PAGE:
In my undergrad, if you could revise your grade, the average of the two grades was taken. This worked for higher-achieving, resourceful kids, because a B is better than a C and we could work past that "I can't get an A" block. But there are still many CC students who simply don't show up for a critique or test or paper-due-date when they don't have it done. For some reason, "a C is better than an F - hell a D is still better than an F" reasoning doesn't motivate them enough past the embarrassment of showing up not ready. I'm not sure what a teacher could do about that, but being among these students, I don't think that they simply don't care.

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    Quote Originally Posted by carriecmu0503 View Post
    I don't know where you get your information from to come to your conclusions, but your assumption about The College of General Studies at Columbia University could not be more wrong. Here is an excerpt from Columbia University's website:

    Is General Studies as competitive as Columbia's traditional undergraduate colleges?

    Yes. Columbia University School of General Studies (GS) is as competitive as Columbia's traditional undergraduate colleges, which include Columbia College, the Fu Foundation School of Engineering and Applied Science, and affiliate Barnard College. Though admission requirements differ slightly from the aforementioned schools because of our nontraditional student applicant pool, GS admits only the best and the brightest prospective students. For more information on admissions requirements and procedures, please visit the How to Apply page.

    Also from Columbia's website:
    Columbia University School of General Studies (GS) students are those with nontraditional backgrounds who seek a traditional education at an Ivy League university. What defines our students as nontraditional is that GS students have taken breaks of one year or more in their educational paths. GS students are returning and adult students who seek to complete a rigorous undergraduate degree. Despite these differences, GS students take the same courses as all other Columbia undergraduates, are taught by the same professors in the same classes, and are fully integrated into Columbia's undergraduate curriculum.

    The only differences between the School of General Studies and the "regular" Columbia is GS students have taken at least a year off from school, and, as non traditional students, don't live on campus. Many GS students DO go to school full time, and they take the exact same classes as "regular" Columbia students. Yale University has a very similar program. A recently retired competitive ice dancer I know attends that program- her admission letter states she was one of only FOUR people accepted to the program, out of hundreds of applicants. Please, spend a little time actually researching things before making snarky assumptions and belittling the achievements of others.
    Thank you! As one who is taking the 'non-traditional' route I take offense at anyone who seems to suggest that it's not 'all that' compared to the 'traditional' route. And as for the 'uppity' remark? Not sure what to make of that one.

    IIRC Sasha was an A student in high school and she's apparently doing very well (from her posts on twitter) in her classes at Columbia so far. I'm glad she seems to be flourishing there.

  17. #57
    KWEEN 2016! YES WE KWAN!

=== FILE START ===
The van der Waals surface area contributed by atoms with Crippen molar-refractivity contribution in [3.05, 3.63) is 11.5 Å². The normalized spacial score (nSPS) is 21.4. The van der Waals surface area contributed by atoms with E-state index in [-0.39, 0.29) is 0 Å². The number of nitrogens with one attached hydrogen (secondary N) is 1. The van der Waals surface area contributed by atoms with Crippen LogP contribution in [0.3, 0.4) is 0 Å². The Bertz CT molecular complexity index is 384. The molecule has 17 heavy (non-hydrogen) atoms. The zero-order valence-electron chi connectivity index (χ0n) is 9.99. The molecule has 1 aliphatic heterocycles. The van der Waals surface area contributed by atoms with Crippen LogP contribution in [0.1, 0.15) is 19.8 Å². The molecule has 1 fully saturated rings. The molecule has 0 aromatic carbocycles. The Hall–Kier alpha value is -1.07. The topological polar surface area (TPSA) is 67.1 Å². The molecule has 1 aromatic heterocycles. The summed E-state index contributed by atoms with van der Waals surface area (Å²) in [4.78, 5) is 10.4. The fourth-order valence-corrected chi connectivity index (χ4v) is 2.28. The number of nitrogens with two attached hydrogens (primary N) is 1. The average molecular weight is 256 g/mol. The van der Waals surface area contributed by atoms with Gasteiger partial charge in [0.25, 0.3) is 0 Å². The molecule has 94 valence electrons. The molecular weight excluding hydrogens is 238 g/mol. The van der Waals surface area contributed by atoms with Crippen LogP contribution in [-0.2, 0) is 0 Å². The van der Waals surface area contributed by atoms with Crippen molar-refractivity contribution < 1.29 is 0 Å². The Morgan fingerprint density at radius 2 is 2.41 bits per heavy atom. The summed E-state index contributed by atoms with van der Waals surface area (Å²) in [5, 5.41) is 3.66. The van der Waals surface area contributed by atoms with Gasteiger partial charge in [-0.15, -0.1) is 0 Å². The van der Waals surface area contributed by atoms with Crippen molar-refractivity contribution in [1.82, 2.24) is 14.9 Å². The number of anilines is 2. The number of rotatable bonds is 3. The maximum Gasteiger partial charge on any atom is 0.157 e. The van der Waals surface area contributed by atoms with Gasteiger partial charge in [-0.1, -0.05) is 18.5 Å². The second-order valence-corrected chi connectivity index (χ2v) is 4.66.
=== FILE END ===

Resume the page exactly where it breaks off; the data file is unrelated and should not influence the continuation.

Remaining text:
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    Quote Originally Posted by carriecmu0503 View Post
    I don't know where you get your information from to come to your conclusions, but your assumption about The College of General Studies at Columbia University could not be more wrong.
    Quote Originally Posted by carriecmu0503 View Post
    Please, spend a little time actually researching things
    Likewise. Moreover, nothing in agal's post was snarky or belittling.

    Agal correctly mentioned that GS is "not the regular university" in that the admissions requirements for GS are not as rigorous as traditional CC. And as you've pointed out, the admissions requirements for GS and CC are, by definition, different. GS is for those who have taken a break for at least a year since high school, while CC is the traditional undergraduate liberal arts college for those coming straight out of high school. Also, Agal is not incorrect about rigor if you look at the admissions rate as one sign of rigor (and it's pretty much the only sign we have to rely on, as GS reports little else - not even median SAT scores of admits). From what little GS reports, their admissions rate ranges from 20-35%, while at CC it's been 6-8% in the last few years. As an added point of reference, at most of the other Ivies, the admissions rates to their traditional undergraduate programs (like, for example, the one Christina Gao is enrolled in full-time at Harvard) were between 6-16% in 2012.

    Agal is also not incorrect in mentioning that you can go at whatever pace you want at GS, where 38% of students are part-time. Also, at GS, you can switch between full- and part-time every semester. This is different from CC, where students must get special approval to go beyond the normal 4 years. Therefore, the lack of a time limit at GS is inherently a more lenient or, at least, "different" academic requirement than the traditional CC path. For the benefit of the doubt, however, I'd have to assume that GS part-time status would generally be granted to students with significant professional obligations outside of school.

    What does merit clarification is the fact that the GS program has been changed over the years to align it more closely with CC. GS students sit in the same classes as CC students and therefore, within those classes, have the same requirements as CC students. The requirements for attaining a BA degree through GS are similar to those of CC (although not identical). This means there is no separate GS faculty; evening classes in the Harvard Extension School / UC Continuing Studies / NYU SCPS sense are completely separate offerings of the Columbia continuing education program.